Choosing the right spot at the right time of day/ night can be a task in itself. So may times we have set up thinking we were going to do really well but didn’t, and so many times we thought ‘lets just try to make enough for 2 coffee’s’ and then made well above and beyond that. Night busking can be extra rewarding due to people having a few beers in the belly and not having the day stresses like commuting/ work/ errands on them. Beware though there is more return with more risk and we have heard stories about buskers being assaulted, gear destroyed and money stolen. It does happen so be careful and protect yourself.

7. Signage & banter
Cut some cardboard out to stick in the top of the guitar case and promote yourself, your name, your social media channels, selling cd’s and even chuck in a quirky sentence or a quote by some inspiring guru from happy high herbs. You need to tell people whats going on without having to say anything. People will also feel more connected to you and want to support you if they know a little history and can relate to it. This also goes for your banter, talk to people not at them, tell them funny stories or tell them about your music or why you started busking. Print business cards with your info and how to book you, make stickers people can have. People want to know who they are giving their hard earned money to. Give them a connection and they will give you one back.

8. Look the part & point of difference
Want people to take your busking seriously and not label it as begging? Then be proud a craftsman of one of the worlds oldest forms of expression. Show them your seriousness by taking it seriously (not to serious). Dress the part and make it part of your act. Some of the most successful buskers whether they mean it or not project some sort of image. They have a style, their thing, even the ones who don’t care about that hijacked word ‘image’, everyone still kinda has one. So find your thing, I’m not saying go buy a new wardrobe but you are presenting yourself, your music and exposing yourself, to make a few extra dollars, fans, creating opportunities, sell CD’s, do it your way, your point of difference.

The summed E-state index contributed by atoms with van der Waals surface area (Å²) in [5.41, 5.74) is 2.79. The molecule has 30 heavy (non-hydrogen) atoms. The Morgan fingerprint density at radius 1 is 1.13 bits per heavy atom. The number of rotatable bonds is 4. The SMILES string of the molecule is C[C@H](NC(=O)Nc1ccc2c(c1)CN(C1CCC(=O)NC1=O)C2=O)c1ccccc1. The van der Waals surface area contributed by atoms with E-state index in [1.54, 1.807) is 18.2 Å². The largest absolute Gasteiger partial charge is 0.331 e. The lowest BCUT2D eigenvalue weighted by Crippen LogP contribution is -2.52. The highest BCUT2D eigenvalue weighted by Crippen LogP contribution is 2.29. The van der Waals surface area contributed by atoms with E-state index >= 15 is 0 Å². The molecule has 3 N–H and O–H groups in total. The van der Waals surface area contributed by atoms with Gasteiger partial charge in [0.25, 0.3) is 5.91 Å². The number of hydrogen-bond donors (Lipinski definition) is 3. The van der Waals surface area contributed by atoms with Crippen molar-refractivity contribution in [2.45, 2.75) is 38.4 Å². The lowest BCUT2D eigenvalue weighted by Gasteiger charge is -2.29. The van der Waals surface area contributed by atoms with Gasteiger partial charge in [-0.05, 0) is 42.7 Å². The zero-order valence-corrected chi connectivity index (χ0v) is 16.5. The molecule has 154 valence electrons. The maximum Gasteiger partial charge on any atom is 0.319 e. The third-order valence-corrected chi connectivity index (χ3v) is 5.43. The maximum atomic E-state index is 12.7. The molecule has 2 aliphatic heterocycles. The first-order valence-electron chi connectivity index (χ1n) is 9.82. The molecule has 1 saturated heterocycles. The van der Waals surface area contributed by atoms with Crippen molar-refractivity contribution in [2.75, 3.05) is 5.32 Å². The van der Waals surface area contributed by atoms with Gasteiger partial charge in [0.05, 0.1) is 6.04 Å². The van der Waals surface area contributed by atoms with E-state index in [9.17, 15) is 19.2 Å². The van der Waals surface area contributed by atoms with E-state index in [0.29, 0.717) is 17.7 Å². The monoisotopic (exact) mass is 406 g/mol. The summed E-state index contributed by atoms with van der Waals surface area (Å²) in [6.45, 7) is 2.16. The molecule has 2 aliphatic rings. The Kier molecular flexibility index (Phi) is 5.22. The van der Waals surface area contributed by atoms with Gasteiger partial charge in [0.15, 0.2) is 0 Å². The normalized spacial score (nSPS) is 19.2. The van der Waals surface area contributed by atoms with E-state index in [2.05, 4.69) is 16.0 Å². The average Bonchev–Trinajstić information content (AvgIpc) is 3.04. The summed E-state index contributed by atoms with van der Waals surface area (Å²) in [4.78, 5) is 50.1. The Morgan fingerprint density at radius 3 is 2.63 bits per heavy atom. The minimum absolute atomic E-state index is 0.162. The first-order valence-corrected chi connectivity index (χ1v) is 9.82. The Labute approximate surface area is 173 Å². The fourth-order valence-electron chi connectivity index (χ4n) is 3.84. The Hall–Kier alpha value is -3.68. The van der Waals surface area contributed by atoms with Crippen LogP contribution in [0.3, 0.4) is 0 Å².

9. Know your material
Busking has lots of different forms. Know what you do and do it well. Lots of people use busking as practice which is fine, in many ways it can be. We also meet buskers who practice before they busk. Most of the time you can hear a rehearsed show to an unrehearsed one. Most seasoned buskers do not need to do this but if you are just starting make sure you know your material. You don’t have to be great at playing it but at least know it. There is a major difference. Knowing will also help with confidence, if you make a few mistakes you know where you are at and can continue, if you don’t know it and have to stop, start, stop, start, especially with the crowd pleasers that people know the words to, they can know if you know it or not.

10. Acknowledge your tippers
We try to say thanks one way or another during a busk. We may verbally say it or at the very least a head nod, wink or thumbs up. It may take a lot of confidence for one person to walk in front of the crowd and give you some money, no matter the denominator. As a busker you will soon learn, every cent counts. At the very least say thank you in any form, acknowledge their contribution and be humble. We notice that its always people who seem to have the least that give the most, and sometimes what people give is relative to what they can afford. We had a lady try to give us her watch once because she just had no money. We tried not to accept it and told her to enjoy the music for free but she felt compelled to give to us. Such kindness must be returned a simple thank you goes a long way.

There are a few things left out but as a beginner I feel these are the most relative things. You don’t need to do any or all of these things to busk, the rules of busking are as free as busking itself. These are tips we found that help substantially along the way. The beauty of busking is you can do it your own way any time of the day. Its the perfect job and its a very honest way of earning money. If you need an extra hand we have found taking other musician friends to play with helps a lot too. We try to busk with lots of different people and it makes it exciting to see what you come up with each time. Plus its a great way for artists to cross promote one another. Don’t be afraid, put on a smile and just do it'
If you have any tips, tricks, hacks or want to tell us about your first busk drop us a msg on our Facebook or email us at [email protected]

2 Comments

  1. Adam says:

    Great material guys, I’ve watched every episode on your youtube channel and I am impressed. Could you please do a video on your camera and editing equipment because I’d like to create videos too but don’t know where to start. Thanks again Josh and George, you guys have helped me so much in ideas and I appreciate and support you both wholeheartedly. Stay safe and busk on!!!!!!!!

    • Jin Tommo says:

      Hey Adam!

      Thanks for dropping us a msg. We always feel very humbled whenever someone has watched a video, let alone the whole lot.
      So thank you for your support!!
      Thats actually a great idea for a video. We will shoot one in the next coupe of days 😀

      Stay in touch mate and happy busking!